Second, we need to be aware of the issues surrounding the environment and reconcile with the responsibility of awareness. I always try to include my own unawareness in the story, because I had to learn about these issues, and you can't be aware of everything that goes on that impacts the environment, but you can find the aspects of the issue that matter the most to you. If you're not the kind of person who writes letters to politicians and petitions and protests, that's okay, just support the organizations that are able to do those things. The Riverkeeper or North Florida Land Trust are good examples of local organizations that do a lot of good work here, and these small organizations need our support. So, whether it's a donation or volunteer work, do something.


Q: Could you briefly touch on how you take your photos? You mentioned briefly in your coverage of hurricane damage that you pull off main roads and highways with your tripod, but what other processes are involved to create such immersive photographs?


A: Accessibility is a big part of my photography. I want people to be able to go out and find these locations and witness their beauty in-person without going through a lot of effort. So, I don't really get up at four in the morning to go on a three hour hike with all of my camera gear on my back for a photo of the sunrise. I try to do a bit of planning, figuring out what roads are open and checking the weather, but if you get too into planning, you'll end up not doing anything. Lately I've been doing a lot of walking Huggins Creek and McCoy's Creek, I did that a lot over the summer. Those areas are city property so they're very accessible, you don't have to worry about being chased off because you accidentally wandered onto someone's private property, or fear getting run over on the edge of the interstate. But typically I drive or walk around with all of my camera gear and find a good location, unpack everything and take some pictures, pack it up and head onto the next spot. I don't work on particularly treacherous terrain, I like to use spaces that people can visit themselves if they feel compelled to after seeing my pictures.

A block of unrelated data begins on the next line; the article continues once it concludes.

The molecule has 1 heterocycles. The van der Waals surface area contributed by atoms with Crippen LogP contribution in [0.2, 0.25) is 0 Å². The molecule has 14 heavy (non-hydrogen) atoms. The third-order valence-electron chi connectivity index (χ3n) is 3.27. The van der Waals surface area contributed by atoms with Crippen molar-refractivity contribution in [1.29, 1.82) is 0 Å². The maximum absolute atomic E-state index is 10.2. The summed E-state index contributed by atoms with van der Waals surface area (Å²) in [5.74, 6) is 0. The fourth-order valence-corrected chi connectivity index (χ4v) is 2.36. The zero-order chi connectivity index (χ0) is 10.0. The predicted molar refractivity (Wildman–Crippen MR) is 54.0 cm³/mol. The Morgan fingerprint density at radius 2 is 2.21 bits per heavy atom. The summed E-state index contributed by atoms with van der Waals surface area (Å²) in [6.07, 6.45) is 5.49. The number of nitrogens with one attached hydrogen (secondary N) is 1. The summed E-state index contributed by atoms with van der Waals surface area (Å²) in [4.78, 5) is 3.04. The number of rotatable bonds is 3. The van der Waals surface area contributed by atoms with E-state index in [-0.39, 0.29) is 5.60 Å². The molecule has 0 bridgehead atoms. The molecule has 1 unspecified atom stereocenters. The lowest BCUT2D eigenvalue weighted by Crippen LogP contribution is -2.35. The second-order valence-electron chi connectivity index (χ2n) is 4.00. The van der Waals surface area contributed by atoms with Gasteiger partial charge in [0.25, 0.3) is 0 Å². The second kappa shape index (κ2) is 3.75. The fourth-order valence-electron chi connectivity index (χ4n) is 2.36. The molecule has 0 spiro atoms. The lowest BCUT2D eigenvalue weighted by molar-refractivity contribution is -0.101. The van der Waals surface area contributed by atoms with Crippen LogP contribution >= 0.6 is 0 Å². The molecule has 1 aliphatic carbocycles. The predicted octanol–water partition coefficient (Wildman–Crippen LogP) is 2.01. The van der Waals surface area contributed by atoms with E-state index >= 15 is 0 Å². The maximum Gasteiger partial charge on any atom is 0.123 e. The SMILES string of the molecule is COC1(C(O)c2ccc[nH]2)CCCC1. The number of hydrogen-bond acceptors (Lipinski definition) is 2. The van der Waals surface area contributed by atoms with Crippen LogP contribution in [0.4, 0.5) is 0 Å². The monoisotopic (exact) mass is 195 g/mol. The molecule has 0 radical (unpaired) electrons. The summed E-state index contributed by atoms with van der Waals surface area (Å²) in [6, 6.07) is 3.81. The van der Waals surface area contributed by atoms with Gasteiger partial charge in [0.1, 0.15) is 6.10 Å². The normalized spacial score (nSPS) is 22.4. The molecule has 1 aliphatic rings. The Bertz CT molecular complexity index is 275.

Doug Eng Blog- Two Cities
View of Hogans Creek - East Monroe St. - upstream, from Eng's a new series on the urban creeks of Jacksonville.

Q: Are there any final thoughts or messages you would like to impart on viewers?


A: I really appreciate MOCA for allowing me to do the exhibition. It was something that I never thought I would be able to accomplish, you know, getting to put on a show in a contemporary art museum. So it's not only a surprise, it's a high honor and privilege to show my work to this audience. It's so rewarding to be able to see your work displayed that way. I could have never done an exhibition like this from my studio or done anything like what the museum has accomplished. I also have a great appreciation for the people working in the museum to make this possible, the staff members who have been so helpful and engaging.

There's so much value in the opportunities that museums provide, and a lot of times people don't even know that access to these learning opportunities exists. There needs to be more support for our cultural institutions, especially in Jacksonville. There are so many outlets for art and culture available here and no one knows about it. We have a blossoming art scene and so much to offer but it just isn't represented so no one knows to look for it. If I have a final message, it's to encourage everyone to take another look at Jacksonville, to put our museums and cultural institutions on your radar, because they exist and they're full of talent, but not enough people are seeing it. I want to encourage everyone to explore these parts of the city because you'll get something out of it, and I really hope my exhibition contributed to that in some way.

Doug Eng Blog- Opening
Artist Doug Eng and Chief of Security Sheri Verile at MOCA Jacksonville's opening for Nature of Structure | Structure of Nature, July 9, 2021.